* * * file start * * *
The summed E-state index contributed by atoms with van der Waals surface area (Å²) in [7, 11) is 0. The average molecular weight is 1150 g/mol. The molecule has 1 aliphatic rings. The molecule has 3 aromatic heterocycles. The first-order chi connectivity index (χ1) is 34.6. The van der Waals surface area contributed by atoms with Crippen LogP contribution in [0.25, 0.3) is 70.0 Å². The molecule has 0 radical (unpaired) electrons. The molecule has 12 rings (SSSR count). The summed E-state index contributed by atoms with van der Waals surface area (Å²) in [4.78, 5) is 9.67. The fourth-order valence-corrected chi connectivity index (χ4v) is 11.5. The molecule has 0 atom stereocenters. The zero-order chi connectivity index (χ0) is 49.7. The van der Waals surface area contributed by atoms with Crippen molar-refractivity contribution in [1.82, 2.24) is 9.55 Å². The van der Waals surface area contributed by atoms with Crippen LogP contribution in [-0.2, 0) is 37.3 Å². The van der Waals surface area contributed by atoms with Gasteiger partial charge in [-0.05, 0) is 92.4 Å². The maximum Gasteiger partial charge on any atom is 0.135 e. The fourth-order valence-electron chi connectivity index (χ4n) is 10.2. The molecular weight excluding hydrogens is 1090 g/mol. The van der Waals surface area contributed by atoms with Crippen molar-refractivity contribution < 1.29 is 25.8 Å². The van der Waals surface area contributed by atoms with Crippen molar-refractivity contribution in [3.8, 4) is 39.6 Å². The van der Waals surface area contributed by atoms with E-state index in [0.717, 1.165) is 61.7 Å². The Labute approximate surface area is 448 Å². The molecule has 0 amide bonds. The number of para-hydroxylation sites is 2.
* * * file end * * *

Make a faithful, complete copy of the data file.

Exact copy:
The summed E-state index contributed by atoms with van der Waals surface area (Å²) in [7, 11) is 0. The average molecular weight is 1150 g/mol. The molecule has 1 aliphatic rings. The molecule has 3 aromatic heterocycles. The first-order chi connectivity index (χ1) is 34.6. The van der Waals surface area contributed by atoms with Crippen LogP contribution in [0.25, 0.3) is 70.0 Å². The molecule has 0 radical (unpaired) electrons. The molecule has 12 rings (SSSR count). The summed E-state index contributed by atoms with van der Waals surface area (Å²) in [4.78, 5) is 9.67. The fourth-order valence-corrected chi connectivity index (χ4v) is 11.5. The molecule has 0 atom stereocenters. The zero-order chi connectivity index (χ0) is 49.7. The van der Waals surface area contributed by atoms with Crippen molar-refractivity contribution in [1.82, 2.24) is 9.55 Å². The van der Waals surface area contributed by atoms with Crippen LogP contribution in [-0.2, 0) is 37.3 Å². The van der Waals surface area contributed by atoms with Gasteiger partial charge in [-0.05, 0) is 92.4 Å². The maximum Gasteiger partial charge on any atom is 0.135 e. The fourth-order valence-electron chi connectivity index (χ4n) is 10.2. The molecular weight excluding hydrogens is 1090 g/mol. The van der Waals surface area contributed by atoms with Crippen molar-refractivity contribution < 1.29 is 25.8 Å². The van der Waals surface area contributed by atoms with Crippen molar-refractivity contribution in [3.8, 4) is 39.6 Å². The van der Waals surface area contributed by atoms with E-state index in [0.717, 1.165) is 61.7 Å². The Labute approximate surface area is 448 Å². The molecule has 0 amide bonds. The number of para-hydroxylation sites is 2.